First, the American government did not find what
it had been looking for at the war’s outset,
then it failed to prepare its troops and medical
corps for the aged weapons it did find.
As Iraq has been shaken anew
by violence, and past security gains have
collapsed amid Sunni-Shiite bloodletting and the
rise of the Islamic State, this long-hidden
chronicle illuminates the persistent risks of
the country’s abandoned chemical weapons.
Many chemical weapons
incidents clustered around the ruins of the
Muthanna State Establishment, the center of
Iraqi chemical agent production in the 1980s.
Since June, the compound has
been held by the Islamic State, the world’s most
radical and violent jihadist group. In a letter
sent to the United Nations this summer, the
Iraqi government said that about 2,500 corroded
chemical rockets remained on the grounds, and
that Iraqi officials had witnessed intruders
looting equipment before militants shut down the
Soldiers in chemical protection gear, including
Sgt. Eric J. Duling and Specialist Andrew T.
Goldman, examining suspected chemical munitions
at a site near Camp Taji, Iraq, on Aug. 16,
The United States government says the abandoned
weapons no longer pose a threat. But nearly a
decade of wartime experience showed that old
Iraqi chemical munitions often remained
dangerous when repurposed for local attacks in
makeshift bombs, as insurgents did starting by
Participants in the chemical
weapons discoveries said the United States
suppressed knowledge of finds for multiple
reasons, including that the government bristled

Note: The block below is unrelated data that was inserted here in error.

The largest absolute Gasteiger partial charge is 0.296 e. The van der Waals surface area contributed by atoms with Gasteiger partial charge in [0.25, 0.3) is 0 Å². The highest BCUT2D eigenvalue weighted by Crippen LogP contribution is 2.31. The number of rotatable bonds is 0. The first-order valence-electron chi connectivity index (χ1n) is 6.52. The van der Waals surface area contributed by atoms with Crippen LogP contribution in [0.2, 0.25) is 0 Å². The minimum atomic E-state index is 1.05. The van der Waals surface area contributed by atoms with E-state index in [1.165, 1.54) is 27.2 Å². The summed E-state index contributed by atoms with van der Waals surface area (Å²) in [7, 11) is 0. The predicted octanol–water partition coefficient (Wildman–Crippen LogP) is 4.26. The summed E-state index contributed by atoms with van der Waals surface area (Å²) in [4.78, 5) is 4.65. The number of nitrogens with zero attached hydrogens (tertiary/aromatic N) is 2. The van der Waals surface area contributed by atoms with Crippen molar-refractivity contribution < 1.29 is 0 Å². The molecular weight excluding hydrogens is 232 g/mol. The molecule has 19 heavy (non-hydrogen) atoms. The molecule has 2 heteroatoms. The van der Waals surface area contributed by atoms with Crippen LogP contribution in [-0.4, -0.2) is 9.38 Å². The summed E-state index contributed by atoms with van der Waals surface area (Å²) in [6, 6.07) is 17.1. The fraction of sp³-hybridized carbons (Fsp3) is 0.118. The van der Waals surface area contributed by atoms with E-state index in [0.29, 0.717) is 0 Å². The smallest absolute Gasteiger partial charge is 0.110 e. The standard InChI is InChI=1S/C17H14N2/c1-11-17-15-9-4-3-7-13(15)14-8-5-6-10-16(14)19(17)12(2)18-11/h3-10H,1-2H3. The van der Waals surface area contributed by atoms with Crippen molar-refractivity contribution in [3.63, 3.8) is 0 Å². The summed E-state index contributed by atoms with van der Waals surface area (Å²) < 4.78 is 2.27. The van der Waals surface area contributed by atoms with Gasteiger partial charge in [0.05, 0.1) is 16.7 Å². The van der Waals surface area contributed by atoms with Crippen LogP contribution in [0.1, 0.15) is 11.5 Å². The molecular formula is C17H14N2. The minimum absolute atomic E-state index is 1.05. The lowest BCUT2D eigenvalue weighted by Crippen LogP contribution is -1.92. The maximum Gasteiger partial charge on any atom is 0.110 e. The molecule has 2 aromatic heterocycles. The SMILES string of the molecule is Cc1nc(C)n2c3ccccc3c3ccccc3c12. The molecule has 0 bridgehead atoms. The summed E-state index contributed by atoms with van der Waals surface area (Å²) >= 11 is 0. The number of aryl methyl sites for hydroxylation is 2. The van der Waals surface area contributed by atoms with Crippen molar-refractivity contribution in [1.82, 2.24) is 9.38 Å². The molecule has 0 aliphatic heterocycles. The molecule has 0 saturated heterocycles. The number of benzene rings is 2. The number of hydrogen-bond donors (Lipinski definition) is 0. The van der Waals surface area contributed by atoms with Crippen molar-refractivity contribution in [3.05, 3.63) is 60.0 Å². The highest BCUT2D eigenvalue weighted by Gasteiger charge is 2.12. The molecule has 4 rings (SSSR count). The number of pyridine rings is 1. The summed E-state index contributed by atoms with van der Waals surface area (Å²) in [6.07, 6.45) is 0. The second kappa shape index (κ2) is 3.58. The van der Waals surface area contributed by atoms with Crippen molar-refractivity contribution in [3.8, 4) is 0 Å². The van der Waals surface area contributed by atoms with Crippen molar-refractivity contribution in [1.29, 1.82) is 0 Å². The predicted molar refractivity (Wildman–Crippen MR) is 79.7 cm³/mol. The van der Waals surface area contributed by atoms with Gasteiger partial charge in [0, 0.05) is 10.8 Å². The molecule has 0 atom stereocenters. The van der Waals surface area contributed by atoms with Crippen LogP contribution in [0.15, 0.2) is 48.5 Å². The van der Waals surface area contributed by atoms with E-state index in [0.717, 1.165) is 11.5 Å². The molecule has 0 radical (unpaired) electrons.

at further acknowledgment it had been wrong.
“They needed something to say that after Sept.
11 Saddam used chemical rounds,” Mr. Lampier
said. “And all of this was from the pre-1991
Others pointed to another
embarrassment. In five of six incidents in which
troops were wounded by chemical agents, the
munitions appeared to have been designed in the
United States, manufactured in Europe and filled
in chemical agent production lines built in Iraq
by Western companies.
Staff Sgt. Eric J. Duling, left, Specialist
Andrew T. Goldman, far right, and another member
of an ordnance disposal team being treated for
exposure to a chemical agent in August 2008.
said the Pentagon’s handling of many of the
recovered warheads and shells appeared to
violate the Convention on Chemical Weapons.
According to this convention, chemical weapons
must be secured, reported and destroyed in an
exacting and time-consuming fashion.
The Pentagon did not follow
the steps, but says that it adhered to the
convention’s spirit. “These suspect weapons were
recovered under circumstances in which prompt
destruction was dictated by the need to ensure
that the chemical weapons could not threaten the
Iraqi people, neighboring states, coalition
forces, or the environment,” said Jennifer Elzea,
a Pentagon spokeswoman.
The convention, she added,
“did not envisage the conditions found in Iraq.”
participants said the United States lost track
of chemical weapons that its troops found, left
large caches unsecured, and did not warn people
— Iraqis and foreign troops alike — as it
hastily exploded chemical ordnance in the open
This was the secret world
Sergeant Duling and his soldiers entered in
August 2008 as they stood above the leaking
chemical shell. The sergeant spoke into a radio,
warning everyone back.
“This is mustard agent,” he
said, announcing the beginning of a journey of
inadequate medical care and honors denied.
“We’ve all been exposed.”